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Kaua‘i not ready for ‘silver tsunami’

HA‘ENA — A growing elderly population combined with a shrinking younger workforce has left some wondering if the island will be able to care for its kupuna in the coming decade.

“Many, many young people, our children and grandchildren, have left. They can’t afford to live here,” said Cyndy Johnson, a Ha‘ena resident. “And the people in my generation, we’re starting to say, ‘wait a minute, I thought there would be somebody here to help me.’”

Data from state Department of Business, Economic Development and Tourism projects that the population age 65 or older will increase by 3.3% annually on average, and that the elderly population’s share of the total population on Hawai‘i will increase from 17.1% in 2016 to 22.6% by 2030, in what some have termed a “silver tsunami.”

Meanwhile, the shares of all other population groups are projected to decrease.

Kaua‘i’s elderly population has already increased from about 15% in 2010 to nearly 21% in 2019, according to U.S. census data, and the effects of this shift can already be seen.

‘Ohana Pacific Health Home Health Care Administrator Jill Shinno reported that due to an aging population and an increased demand for home health care due to the COVID-19 pandemic, its average number of active patients doubled in the past year.

“We have come to a tipping point where our workforce-aged residents are not able to fulfill the workforce (needed) to care for the rapidly aging population,” said Shinno.

“There’s a vast nursing shortage,” said Wainiha resident and registered nurse Dana Gutzman. “The caregivers are busier because of COVID. Everyone’s being stretched to the max. I know three nurses who moved away just this month.”

A major driver of this demographic shift is housing, which poses a problem not only for young workers but also for elderly residents themselves.

“I absolutely see people struggling with housing here. I’ve been appalled that there isn’t more senior housing to accommodate these people,” said 79-year old Po‘ipu resident Jamie Mantegna. “People are being forced to move to Las Vegas or the mainland because they can’t afford to live here anymore.”

While the elderly are more likely to own their home than younger people, more than one-third of elderly homeowners still have a mortgage to pay, according to the DBEDT data. From 2015 to 2019, some 43.1% of those who owe mortgage payments spent more than 30% of their household income on housing, while about half of them spent more than 50%.

During that same period, more than half of the elderly renters in Hawai‘i spent at least 30% of their household income on rent, and nearly one-third paid more than 50%.

The problems elderly citizens face can be particularly pronounced on the difficult-to-access North Shore.

A mudslide closed Kuhio Highway in 2018 and floods cut the North Shore off from the rest of the island for months in 2019, during which time residents reported that hospice and home health care couldn’t reach the region.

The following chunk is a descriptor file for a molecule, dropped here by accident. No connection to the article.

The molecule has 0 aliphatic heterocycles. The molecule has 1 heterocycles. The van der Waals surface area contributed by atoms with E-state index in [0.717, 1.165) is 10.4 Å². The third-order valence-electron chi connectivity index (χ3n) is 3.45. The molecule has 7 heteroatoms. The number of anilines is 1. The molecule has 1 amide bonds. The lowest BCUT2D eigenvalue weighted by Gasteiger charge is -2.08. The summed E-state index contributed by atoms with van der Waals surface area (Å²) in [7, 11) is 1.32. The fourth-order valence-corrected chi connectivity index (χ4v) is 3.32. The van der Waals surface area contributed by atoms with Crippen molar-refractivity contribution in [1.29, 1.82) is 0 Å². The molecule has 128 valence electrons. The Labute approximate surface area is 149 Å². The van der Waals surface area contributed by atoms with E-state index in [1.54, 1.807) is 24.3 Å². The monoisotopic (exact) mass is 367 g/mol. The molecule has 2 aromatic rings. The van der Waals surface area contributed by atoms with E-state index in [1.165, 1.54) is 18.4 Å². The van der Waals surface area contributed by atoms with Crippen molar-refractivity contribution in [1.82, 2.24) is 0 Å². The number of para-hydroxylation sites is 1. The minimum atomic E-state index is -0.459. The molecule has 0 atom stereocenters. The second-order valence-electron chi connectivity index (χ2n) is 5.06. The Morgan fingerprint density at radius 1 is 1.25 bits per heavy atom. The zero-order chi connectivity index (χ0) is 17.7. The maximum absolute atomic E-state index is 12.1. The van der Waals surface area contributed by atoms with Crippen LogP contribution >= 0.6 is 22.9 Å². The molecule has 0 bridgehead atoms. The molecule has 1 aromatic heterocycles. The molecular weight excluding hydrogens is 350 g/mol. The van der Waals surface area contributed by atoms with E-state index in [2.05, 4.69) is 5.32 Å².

“It was terrifying for me,” said Gutzman. “Seeing this is what it would be if there were very limited resources and people.”

Even in normal times, elderly North Shore residents can struggle to receive care, with Gutzman reporting that there were fewer than 10 caregivers on the North Shore.

Shinno reported that ‘Ohana Pacific sometimes had difficulty reaching North Shore patients due to long travel times and impacts to roadways due to weather.

This lack of care can force elderly residents to make a drive down Kuhio Highway if they need medical attention.

“It is really daunting to need a ride to Lihu‘e,” said elderly Wainiha resident Linda Derohan. “Sometimes I’ll cancel an appointment because I can’t find anyone to help me. That’s a real big problem with us on the North Shore.”

In preparation for the demographic shift, some organizations and individuals are taking steps to meet the needs of the growing elderly population.

The Hanalei Initiative, a North Shore community group, submitted a grant proposal to the county Office of Economic Development that would study elder care and develop a strategic plan to deal with it.

A huge part of the solution, Hanalei Initiative Executive Director Joel Guy says, is convincing young workers to begin careers in elder care.

“We need to let young adults know that they can live here, that there are opportunities and a need,” said Guy.

Rose Hayes, who provides hospice care on the North Shore, suggested the idea of a shared-housing model, where caregivers could live with multiple elderly patients. This, Hayes said, could provide housing opportunities for caregivers who might otherwise struggle to afford rent, while improving elderly residents’ access to care.

Meanwhile, ‘Ohana Pacific increased staffing and capacity this past year, has increased services within the North Shore, and is currently recruiting new home health aides.


Guthrie Scrimgeour, reporter, can be reached at 647-0329 or
Source: The Garden Island

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